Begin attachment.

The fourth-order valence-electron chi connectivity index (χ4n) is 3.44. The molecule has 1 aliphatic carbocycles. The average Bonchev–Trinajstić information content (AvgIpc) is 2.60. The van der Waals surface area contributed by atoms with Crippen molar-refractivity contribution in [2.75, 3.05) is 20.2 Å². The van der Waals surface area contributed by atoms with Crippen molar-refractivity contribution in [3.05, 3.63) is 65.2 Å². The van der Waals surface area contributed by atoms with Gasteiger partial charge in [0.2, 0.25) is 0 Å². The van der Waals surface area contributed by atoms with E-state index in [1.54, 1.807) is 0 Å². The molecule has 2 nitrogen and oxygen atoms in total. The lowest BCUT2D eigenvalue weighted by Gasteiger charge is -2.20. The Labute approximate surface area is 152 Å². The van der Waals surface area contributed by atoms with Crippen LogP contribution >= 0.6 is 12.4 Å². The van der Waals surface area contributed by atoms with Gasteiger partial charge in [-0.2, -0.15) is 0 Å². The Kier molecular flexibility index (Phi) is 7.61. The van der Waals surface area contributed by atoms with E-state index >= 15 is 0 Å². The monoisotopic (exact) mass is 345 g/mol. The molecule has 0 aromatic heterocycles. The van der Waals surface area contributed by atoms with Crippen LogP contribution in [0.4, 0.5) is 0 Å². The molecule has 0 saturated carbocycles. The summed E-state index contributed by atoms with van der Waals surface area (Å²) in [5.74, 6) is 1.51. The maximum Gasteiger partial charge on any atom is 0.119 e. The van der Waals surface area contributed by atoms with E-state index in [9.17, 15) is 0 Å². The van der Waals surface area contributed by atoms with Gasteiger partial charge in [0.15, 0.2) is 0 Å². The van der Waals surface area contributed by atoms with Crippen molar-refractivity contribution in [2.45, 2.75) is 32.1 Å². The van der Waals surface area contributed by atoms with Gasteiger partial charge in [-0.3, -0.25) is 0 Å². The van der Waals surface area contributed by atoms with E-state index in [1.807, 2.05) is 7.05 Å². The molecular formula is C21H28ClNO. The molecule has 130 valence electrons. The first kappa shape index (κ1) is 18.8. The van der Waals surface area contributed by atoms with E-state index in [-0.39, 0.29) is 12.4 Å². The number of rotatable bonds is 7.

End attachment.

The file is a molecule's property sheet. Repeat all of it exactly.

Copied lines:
The fourth-order valence-electron chi connectivity index (χ4n) is 3.44. The molecule has 1 aliphatic carbocycles. The average Bonchev–Trinajstić information content (AvgIpc) is 2.60. The van der Waals surface area contributed by atoms with Crippen molar-refractivity contribution in [2.75, 3.05) is 20.2 Å². The van der Waals surface area contributed by atoms with Crippen molar-refractivity contribution in [3.05, 3.63) is 65.2 Å². The van der Waals surface area contributed by atoms with Gasteiger partial charge in [0.2, 0.25) is 0 Å². The van der Waals surface area contributed by atoms with E-state index in [1.54, 1.807) is 0 Å². The molecule has 2 nitrogen and oxygen atoms in total. The lowest BCUT2D eigenvalue weighted by Gasteiger charge is -2.20. The Labute approximate surface area is 152 Å². The van der Waals surface area contributed by atoms with Crippen LogP contribution >= 0.6 is 12.4 Å². The van der Waals surface area contributed by atoms with Gasteiger partial charge in [-0.2, -0.15) is 0 Å². The Kier molecular flexibility index (Phi) is 7.61. The van der Waals surface area contributed by atoms with E-state index >= 15 is 0 Å². The monoisotopic (exact) mass is 345 g/mol. The molecule has 0 aromatic heterocycles. The van der Waals surface area contributed by atoms with Crippen LogP contribution in [0.4, 0.5) is 0 Å². The molecule has 0 saturated carbocycles. The summed E-state index contributed by atoms with van der Waals surface area (Å²) in [5.74, 6) is 1.51. The maximum Gasteiger partial charge on any atom is 0.119 e. The van der Waals surface area contributed by atoms with E-state index in [9.17, 15) is 0 Å². The van der Waals surface area contributed by atoms with Gasteiger partial charge in [0.15, 0.2) is 0 Å². The van der Waals surface area contributed by atoms with Crippen molar-refractivity contribution in [2.45, 2.75) is 32.1 Å². The van der Waals surface area contributed by atoms with Gasteiger partial charge in [-0.3, -0.25) is 0 Å². The van der Waals surface area contributed by atoms with E-state index in [1.807, 2.05) is 7.05 Å². The molecular formula is C21H28ClNO. The molecule has 130 valence electrons. The first kappa shape index (κ1) is 18.8. The van der Waals surface area contributed by atoms with E-state index in [-0.39, 0.29) is 12.4 Å². The number of rotatable bonds is 7.